Published in Review of Economic Dynamics, July 2016, 21, 105-124.
We introduce household production and the production of houses (construction) into a monetary model. Theory predicts inflation, as a tax on market activity, encourages substitution into household production and hence investment in housing. In the model, the stock and appropriately-deflated price of housing increase with inflation or nominal interest rates. We document this in data for the U.S. and other countries. A calibrated model accounts for up to 52% (87%) of the relationship between interest rates and housing wealth deflated by nominal output (by the money supply). It also implies the cost of inflation is higher than in models without home production.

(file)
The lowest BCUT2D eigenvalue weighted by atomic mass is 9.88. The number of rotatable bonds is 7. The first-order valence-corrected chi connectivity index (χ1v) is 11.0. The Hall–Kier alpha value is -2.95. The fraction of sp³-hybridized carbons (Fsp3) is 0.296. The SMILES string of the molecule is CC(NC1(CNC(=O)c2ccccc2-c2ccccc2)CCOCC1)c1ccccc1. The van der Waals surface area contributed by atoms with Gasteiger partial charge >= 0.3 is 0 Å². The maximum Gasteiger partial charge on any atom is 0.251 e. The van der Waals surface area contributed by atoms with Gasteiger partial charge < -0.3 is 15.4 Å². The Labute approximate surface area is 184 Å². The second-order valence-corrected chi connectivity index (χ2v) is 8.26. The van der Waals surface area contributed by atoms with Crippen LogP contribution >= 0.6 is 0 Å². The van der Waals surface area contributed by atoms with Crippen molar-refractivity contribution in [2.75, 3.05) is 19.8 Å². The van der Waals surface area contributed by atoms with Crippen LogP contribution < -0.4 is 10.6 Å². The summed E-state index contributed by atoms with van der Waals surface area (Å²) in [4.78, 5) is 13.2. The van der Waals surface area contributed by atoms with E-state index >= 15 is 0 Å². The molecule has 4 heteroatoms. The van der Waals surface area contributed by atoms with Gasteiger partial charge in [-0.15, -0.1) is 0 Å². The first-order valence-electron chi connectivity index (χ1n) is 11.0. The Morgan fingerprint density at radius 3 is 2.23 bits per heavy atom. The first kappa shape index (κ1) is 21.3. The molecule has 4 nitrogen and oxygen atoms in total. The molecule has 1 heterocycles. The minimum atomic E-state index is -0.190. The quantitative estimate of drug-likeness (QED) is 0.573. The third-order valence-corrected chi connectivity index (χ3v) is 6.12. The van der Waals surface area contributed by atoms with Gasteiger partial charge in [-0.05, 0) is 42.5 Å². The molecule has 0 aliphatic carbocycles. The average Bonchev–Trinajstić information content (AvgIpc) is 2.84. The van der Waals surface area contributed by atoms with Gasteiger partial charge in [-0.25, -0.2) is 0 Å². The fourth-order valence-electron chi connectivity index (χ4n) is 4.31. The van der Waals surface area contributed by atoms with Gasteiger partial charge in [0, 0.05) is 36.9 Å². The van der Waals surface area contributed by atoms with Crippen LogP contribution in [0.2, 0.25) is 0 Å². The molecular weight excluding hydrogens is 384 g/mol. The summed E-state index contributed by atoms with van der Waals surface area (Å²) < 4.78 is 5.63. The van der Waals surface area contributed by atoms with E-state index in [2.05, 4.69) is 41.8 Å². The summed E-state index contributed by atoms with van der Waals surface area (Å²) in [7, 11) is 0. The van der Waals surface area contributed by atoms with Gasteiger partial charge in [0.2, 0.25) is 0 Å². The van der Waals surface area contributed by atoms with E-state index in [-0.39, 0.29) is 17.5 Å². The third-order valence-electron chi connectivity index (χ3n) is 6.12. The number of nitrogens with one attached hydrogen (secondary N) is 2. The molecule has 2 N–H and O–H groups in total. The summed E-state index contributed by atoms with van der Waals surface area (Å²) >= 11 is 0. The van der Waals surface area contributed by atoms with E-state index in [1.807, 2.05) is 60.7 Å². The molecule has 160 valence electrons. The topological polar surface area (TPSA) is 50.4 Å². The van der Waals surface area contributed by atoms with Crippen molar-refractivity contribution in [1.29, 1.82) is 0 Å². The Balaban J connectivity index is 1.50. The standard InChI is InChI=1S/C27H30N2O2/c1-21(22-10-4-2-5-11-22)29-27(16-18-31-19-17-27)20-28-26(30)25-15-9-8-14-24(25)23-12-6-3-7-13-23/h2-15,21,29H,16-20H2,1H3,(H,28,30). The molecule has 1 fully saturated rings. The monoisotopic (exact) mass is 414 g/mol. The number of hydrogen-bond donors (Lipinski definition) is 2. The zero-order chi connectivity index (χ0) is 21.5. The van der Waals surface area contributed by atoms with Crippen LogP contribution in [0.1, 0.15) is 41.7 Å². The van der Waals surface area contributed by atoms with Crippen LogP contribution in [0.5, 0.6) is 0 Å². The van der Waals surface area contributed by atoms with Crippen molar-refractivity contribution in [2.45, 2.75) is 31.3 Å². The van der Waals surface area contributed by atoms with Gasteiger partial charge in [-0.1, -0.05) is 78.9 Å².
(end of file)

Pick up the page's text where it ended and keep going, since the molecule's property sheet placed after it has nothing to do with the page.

First draft : March 2011
NBER Working Paper 18276 [August 2012]
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